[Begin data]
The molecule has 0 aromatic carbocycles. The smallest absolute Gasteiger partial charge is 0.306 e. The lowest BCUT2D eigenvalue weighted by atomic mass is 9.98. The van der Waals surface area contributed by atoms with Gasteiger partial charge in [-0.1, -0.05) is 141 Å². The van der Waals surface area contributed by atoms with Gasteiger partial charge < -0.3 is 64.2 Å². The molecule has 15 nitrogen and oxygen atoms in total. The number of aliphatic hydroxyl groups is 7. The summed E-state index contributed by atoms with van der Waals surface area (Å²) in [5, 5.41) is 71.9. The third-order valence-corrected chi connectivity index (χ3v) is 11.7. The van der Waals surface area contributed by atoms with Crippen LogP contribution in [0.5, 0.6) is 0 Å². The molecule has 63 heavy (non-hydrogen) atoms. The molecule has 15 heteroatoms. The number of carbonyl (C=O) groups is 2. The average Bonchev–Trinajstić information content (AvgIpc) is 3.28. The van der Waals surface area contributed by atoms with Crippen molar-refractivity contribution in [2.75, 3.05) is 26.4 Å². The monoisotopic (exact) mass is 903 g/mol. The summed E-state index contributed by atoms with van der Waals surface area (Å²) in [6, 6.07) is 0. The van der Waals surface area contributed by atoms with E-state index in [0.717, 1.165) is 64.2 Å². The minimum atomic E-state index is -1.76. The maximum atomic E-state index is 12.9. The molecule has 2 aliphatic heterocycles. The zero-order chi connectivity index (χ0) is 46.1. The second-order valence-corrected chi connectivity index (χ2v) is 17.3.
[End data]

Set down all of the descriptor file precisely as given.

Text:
The molecule has 0 aromatic carbocycles. The smallest absolute Gasteiger partial charge is 0.306 e. The lowest BCUT2D eigenvalue weighted by atomic mass is 9.98. The van der Waals surface area contributed by atoms with Gasteiger partial charge in [-0.1, -0.05) is 141 Å². The van der Waals surface area contributed by atoms with Gasteiger partial charge < -0.3 is 64.2 Å². The molecule has 15 nitrogen and oxygen atoms in total. The number of aliphatic hydroxyl groups is 7. The summed E-state index contributed by atoms with van der Waals surface area (Å²) in [5, 5.41) is 71.9. The third-order valence-corrected chi connectivity index (χ3v) is 11.7. The van der Waals surface area contributed by atoms with Crippen LogP contribution in [0.5, 0.6) is 0 Å². The molecule has 63 heavy (non-hydrogen) atoms. The molecule has 15 heteroatoms. The number of carbonyl (C=O) groups is 2. The average Bonchev–Trinajstić information content (AvgIpc) is 3.28. The van der Waals surface area contributed by atoms with Crippen molar-refractivity contribution in [2.75, 3.05) is 26.4 Å². The monoisotopic (exact) mass is 903 g/mol. The summed E-state index contributed by atoms with van der Waals surface area (Å²) in [6, 6.07) is 0. The van der Waals surface area contributed by atoms with E-state index in [0.717, 1.165) is 64.2 Å². The minimum atomic E-state index is -1.76. The maximum atomic E-state index is 12.9. The molecule has 2 aliphatic heterocycles. The zero-order chi connectivity index (χ0) is 46.1. The second-order valence-corrected chi connectivity index (χ2v) is 17.3.